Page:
50 Greatest Pop-Punk Albums

From Blink-182 to the Buzzcocks, we count down the best of punk's most lovable, lovelorn offshoot

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Descendents, 'Milo Goes to College' (1982)

4. Descendents, 'Milo Goes to College' (1982)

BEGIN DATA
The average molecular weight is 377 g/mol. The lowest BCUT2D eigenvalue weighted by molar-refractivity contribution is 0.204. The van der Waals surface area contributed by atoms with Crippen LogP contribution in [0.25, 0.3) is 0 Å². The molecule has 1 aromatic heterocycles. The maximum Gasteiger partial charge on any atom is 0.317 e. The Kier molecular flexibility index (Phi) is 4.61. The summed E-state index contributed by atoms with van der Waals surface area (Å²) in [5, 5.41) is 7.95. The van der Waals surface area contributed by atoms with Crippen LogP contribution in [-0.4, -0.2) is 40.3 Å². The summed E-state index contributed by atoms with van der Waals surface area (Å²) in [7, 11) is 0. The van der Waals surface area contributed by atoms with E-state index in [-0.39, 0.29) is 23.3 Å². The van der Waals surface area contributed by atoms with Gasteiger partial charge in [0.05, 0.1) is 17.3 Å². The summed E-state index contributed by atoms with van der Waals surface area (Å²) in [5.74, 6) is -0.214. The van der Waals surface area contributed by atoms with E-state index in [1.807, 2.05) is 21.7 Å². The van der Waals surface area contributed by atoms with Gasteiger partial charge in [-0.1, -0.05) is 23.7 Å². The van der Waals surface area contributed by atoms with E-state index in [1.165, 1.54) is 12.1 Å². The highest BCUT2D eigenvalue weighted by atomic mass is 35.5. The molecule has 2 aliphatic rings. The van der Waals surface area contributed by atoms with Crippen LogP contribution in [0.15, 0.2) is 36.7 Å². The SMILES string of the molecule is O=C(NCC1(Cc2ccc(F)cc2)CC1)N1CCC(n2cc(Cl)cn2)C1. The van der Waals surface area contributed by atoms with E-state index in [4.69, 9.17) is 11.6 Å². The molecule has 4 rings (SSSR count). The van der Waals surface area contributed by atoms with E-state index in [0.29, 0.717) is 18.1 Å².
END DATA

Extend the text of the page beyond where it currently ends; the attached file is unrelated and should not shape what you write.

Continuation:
Think of Milo Goes to College as pop-punk's Revenge of the Nerds–ian big bang. Descendents' classic lineup came together in the late Seventies, when guitarist Frank Navetta and drummer Bill Stevenson, who bonded as teenage fishing buddies in Hermosa Beach, met up with thirtysomething local bass whiz Tony Lombardo. Bespectacled fan-turned-frontman Milo Aukerman gave the band not only its signature melodic brilliance but also its lovably dorky image. "I went through my first few years of high school trying not to be different and not get beat up, and then at some point a switch got flipped and I just said, 'Fuck it, I don't care. I'm just going to be the nerdiest, geekiest guy I can be,'" Aukerman recalled in 2016. That mindset soon found its way into early Descendents favorites like lovelorn anthem "Hope," fishing-as-escape rallying cry "Catalina" and cool-kid takedown "I'm Not a Loser," with Lombardo contributing ironic masterpiece "Suburban Home," and its "I want to be stereotyped/I want to be classified" refrain. Though the band flaunted serious hardcore chops and shared bills with Black Flag, shameless goof-offs like "Weinerschnitzel" (a frantic fast-food order set to music) and "I Like Food" made it clear that they had no patience for stagy punk angst. True to their debut's title, Aukerman actually would ditch the band to further his education – before returning in the mid-Nineties for the stellar Everything Sucks, and sticking around on-and-off ever since – but the trademark silly-sappy blend of Milo Goes to College would become the blueprint for pop-punk as we know it. "They were like this punk-rock Beach Boys," Blink-182's Mark Hoppus told SiriusXM of their forebears. "All the punk rock that I'd heard before that was really angry and political and screaming and not really my thing. ... I really liked the melody and the harmony of the Descendents; you could sing along to it. It was stuff that I cared about, like food and friends and hanging out and girls and being pissed at your parents." H.S.

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